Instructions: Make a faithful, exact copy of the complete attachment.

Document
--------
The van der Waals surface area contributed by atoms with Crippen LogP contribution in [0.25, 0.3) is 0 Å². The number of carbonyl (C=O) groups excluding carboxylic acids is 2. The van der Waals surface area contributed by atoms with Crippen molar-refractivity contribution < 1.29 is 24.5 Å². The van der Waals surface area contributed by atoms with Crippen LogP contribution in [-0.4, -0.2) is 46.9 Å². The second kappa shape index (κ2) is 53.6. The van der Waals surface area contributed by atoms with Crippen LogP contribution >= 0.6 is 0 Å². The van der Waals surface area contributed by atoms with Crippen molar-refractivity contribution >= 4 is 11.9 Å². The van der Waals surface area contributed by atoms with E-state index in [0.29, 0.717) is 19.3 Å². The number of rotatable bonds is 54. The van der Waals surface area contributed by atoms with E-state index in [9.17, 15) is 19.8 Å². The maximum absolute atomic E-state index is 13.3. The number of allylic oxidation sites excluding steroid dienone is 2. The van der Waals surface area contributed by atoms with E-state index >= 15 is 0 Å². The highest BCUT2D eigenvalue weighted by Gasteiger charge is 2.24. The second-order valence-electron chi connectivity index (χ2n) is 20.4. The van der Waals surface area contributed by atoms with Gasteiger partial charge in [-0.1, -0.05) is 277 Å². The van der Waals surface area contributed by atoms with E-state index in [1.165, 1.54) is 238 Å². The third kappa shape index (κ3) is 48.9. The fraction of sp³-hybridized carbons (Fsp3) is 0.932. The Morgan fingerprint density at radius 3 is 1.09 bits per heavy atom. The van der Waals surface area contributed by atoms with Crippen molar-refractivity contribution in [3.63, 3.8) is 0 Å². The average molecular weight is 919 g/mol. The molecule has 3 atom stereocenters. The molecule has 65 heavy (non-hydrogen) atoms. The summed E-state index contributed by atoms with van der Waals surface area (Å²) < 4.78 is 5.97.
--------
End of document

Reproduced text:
The van der Waals surface area contributed by atoms with Crippen LogP contribution in [0.25, 0.3) is 0 Å². The number of carbonyl (C=O) groups excluding carboxylic acids is 2. The van der Waals surface area contributed by atoms with Crippen molar-refractivity contribution < 1.29 is 24.5 Å². The van der Waals surface area contributed by atoms with Crippen LogP contribution in [-0.4, -0.2) is 46.9 Å². The second kappa shape index (κ2) is 53.6. The van der Waals surface area contributed by atoms with Crippen LogP contribution >= 0.6 is 0 Å². The van der Waals surface area contributed by atoms with Crippen molar-refractivity contribution >= 4 is 11.9 Å². The van der Waals surface area contributed by atoms with E-state index in [0.29, 0.717) is 19.3 Å². The number of rotatable bonds is 54. The van der Waals surface area contributed by atoms with E-state index in [9.17, 15) is 19.8 Å². The maximum absolute atomic E-state index is 13.3. The number of allylic oxidation sites excluding steroid dienone is 2. The van der Waals surface area contributed by atoms with E-state index >= 15 is 0 Å². The highest BCUT2D eigenvalue weighted by Gasteiger charge is 2.24. The second-order valence-electron chi connectivity index (χ2n) is 20.4. The van der Waals surface area contributed by atoms with Gasteiger partial charge in [-0.1, -0.05) is 277 Å². The van der Waals surface area contributed by atoms with E-state index in [1.165, 1.54) is 238 Å². The third kappa shape index (κ3) is 48.9. The fraction of sp³-hybridized carbons (Fsp3) is 0.932. The Morgan fingerprint density at radius 3 is 1.09 bits per heavy atom. The van der Waals surface area contributed by atoms with Crippen molar-refractivity contribution in [3.63, 3.8) is 0 Å². The average molecular weight is 919 g/mol. The molecule has 3 atom stereocenters. The molecule has 65 heavy (non-hydrogen) atoms. The summed E-state index contributed by atoms with van der Waals surface area (Å²) < 4.78 is 5.97.